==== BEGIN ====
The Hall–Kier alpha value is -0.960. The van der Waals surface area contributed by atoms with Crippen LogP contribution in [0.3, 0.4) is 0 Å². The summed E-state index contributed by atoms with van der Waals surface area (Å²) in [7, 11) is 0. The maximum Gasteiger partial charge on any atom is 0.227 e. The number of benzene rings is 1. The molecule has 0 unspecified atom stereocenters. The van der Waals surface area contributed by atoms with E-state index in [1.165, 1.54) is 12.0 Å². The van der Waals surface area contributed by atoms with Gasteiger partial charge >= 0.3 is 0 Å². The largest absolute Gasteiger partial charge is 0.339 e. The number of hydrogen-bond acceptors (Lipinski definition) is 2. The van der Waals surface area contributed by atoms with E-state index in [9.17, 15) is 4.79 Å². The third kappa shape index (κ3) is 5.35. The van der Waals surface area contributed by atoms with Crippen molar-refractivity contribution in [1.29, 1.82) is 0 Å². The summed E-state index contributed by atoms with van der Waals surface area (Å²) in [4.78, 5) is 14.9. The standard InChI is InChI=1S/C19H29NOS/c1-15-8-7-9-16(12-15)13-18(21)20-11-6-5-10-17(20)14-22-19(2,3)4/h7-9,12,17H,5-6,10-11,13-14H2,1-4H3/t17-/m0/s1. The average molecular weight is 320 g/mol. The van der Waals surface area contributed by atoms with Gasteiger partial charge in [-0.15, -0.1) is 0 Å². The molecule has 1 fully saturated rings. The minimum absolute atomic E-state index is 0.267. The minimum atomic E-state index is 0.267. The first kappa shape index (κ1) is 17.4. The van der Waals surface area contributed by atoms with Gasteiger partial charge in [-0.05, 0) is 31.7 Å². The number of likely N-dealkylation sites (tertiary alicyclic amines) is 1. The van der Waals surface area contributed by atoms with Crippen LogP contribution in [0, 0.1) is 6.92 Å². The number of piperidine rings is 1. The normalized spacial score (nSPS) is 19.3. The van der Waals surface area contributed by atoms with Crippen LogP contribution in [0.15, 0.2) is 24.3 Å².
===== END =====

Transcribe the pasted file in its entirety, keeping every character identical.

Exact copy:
The Hall–Kier alpha value is -0.960. The van der Waals surface area contributed by atoms with Crippen LogP contribution in [0.3, 0.4) is 0 Å². The summed E-state index contributed by atoms with van der Waals surface area (Å²) in [7, 11) is 0. The maximum Gasteiger partial charge on any atom is 0.227 e. The number of benzene rings is 1. The molecule has 0 unspecified atom stereocenters. The van der Waals surface area contributed by atoms with E-state index in [1.165, 1.54) is 12.0 Å². The van der Waals surface area contributed by atoms with Gasteiger partial charge >= 0.3 is 0 Å². The largest absolute Gasteiger partial charge is 0.339 e. The number of hydrogen-bond acceptors (Lipinski definition) is 2. The van der Waals surface area contributed by atoms with E-state index in [9.17, 15) is 4.79 Å². The third kappa shape index (κ3) is 5.35. The van der Waals surface area contributed by atoms with Crippen molar-refractivity contribution in [1.29, 1.82) is 0 Å². The summed E-state index contributed by atoms with van der Waals surface area (Å²) in [4.78, 5) is 14.9. The standard InChI is InChI=1S/C19H29NOS/c1-15-8-7-9-16(12-15)13-18(21)20-11-6-5-10-17(20)14-22-19(2,3)4/h7-9,12,17H,5-6,10-11,13-14H2,1-4H3/t17-/m0/s1. The average molecular weight is 320 g/mol. The van der Waals surface area contributed by atoms with Gasteiger partial charge in [-0.15, -0.1) is 0 Å². The molecule has 1 fully saturated rings. The minimum absolute atomic E-state index is 0.267. The minimum atomic E-state index is 0.267. The first kappa shape index (κ1) is 17.4. The van der Waals surface area contributed by atoms with Gasteiger partial charge in [-0.05, 0) is 31.7 Å². The number of likely N-dealkylation sites (tertiary alicyclic amines) is 1. The van der Waals surface area contributed by atoms with Crippen LogP contribution in [0, 0.1) is 6.92 Å². The number of piperidine rings is 1. The normalized spacial score (nSPS) is 19.3. The van der Waals surface area contributed by atoms with Crippen LogP contribution in [0.15, 0.2) is 24.3 Å².